START Study, Think, Act, Respond Together

In sum, when looking at social change in the United States at least three emphases are being articulated: left unity, the legacies of the Occupy and Black Lives Matter movements and building a progressive majority. Each highlights its own priorities as to vision, strategy, tactics, and political contexts. In addition, the relative appeal of each may be affected by age, class, gender, race, and issue prioritization as well. However, these approaches need not be seen as contradictory. Rather the activism borne of each approach may parallel the others.

Co-Revolutionary Theory Becomes Practice: The Road Ahead

David Harvey has written about a “co-revolutionary theory” of change (The Enigma of Capital and the Crisis of Capitalism, New York: Oxford 2011). In this theory Harvey argues that anti-capitalist movements today must address “mental  conceptions;” uses and abuses of nature; how to build real communities; workers relations to bosses; exploitation, oppression, and racism; and the relations between capital and the state. While a tall order, the co-revolutionary theory suggests the breadth of struggles that need to be embraced to bring about real revolution.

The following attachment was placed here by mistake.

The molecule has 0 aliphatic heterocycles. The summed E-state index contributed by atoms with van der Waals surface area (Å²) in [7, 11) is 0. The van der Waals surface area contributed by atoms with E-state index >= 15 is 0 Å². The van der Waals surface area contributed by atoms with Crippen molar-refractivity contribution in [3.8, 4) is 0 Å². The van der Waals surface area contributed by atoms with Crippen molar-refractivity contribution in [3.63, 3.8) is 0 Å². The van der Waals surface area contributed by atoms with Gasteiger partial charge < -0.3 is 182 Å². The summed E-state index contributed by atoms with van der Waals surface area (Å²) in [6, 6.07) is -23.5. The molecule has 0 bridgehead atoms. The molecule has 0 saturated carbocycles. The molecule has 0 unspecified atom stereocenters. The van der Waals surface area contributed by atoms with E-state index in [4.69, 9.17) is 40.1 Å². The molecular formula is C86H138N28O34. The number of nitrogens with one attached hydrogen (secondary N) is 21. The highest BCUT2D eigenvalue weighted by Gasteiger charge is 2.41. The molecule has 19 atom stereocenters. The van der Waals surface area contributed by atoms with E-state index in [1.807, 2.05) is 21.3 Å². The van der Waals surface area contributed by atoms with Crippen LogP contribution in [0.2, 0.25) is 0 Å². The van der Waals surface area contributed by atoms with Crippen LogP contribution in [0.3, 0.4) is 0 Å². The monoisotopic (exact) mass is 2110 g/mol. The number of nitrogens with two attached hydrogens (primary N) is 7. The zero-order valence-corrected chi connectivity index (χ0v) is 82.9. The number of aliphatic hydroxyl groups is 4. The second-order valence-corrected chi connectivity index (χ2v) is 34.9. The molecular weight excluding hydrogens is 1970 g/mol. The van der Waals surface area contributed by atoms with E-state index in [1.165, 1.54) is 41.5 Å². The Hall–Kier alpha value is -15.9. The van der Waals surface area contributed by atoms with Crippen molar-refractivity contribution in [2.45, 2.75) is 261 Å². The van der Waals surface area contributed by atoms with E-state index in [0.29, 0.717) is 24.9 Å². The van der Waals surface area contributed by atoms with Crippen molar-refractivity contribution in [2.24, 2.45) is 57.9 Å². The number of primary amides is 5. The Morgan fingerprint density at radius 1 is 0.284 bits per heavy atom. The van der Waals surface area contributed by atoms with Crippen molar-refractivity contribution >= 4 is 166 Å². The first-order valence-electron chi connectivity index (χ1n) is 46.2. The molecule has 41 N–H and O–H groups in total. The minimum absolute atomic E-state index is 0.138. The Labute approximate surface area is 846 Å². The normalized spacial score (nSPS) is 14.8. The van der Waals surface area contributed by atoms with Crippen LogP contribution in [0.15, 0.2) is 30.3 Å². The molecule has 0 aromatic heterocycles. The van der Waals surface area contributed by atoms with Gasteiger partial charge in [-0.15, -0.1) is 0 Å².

Harvey’s work mirrors many analysts who address the deepening crises of capitalism and the spread of human misery everywhere. It is increasingly clear to vast majorities of people, despite media mystification, that the primary engine of destruction is global finance capitalism and political institutions that have increasingly become its instrumentality. Harvey’s work parallels the insights of Naomi Klein, Joseph Stiglitz, Robert Reich, Noam Chomsky, and a broad array of economists, historians, trade unionists, peace and justice activists and thousands of bloggers and Facebook commentators.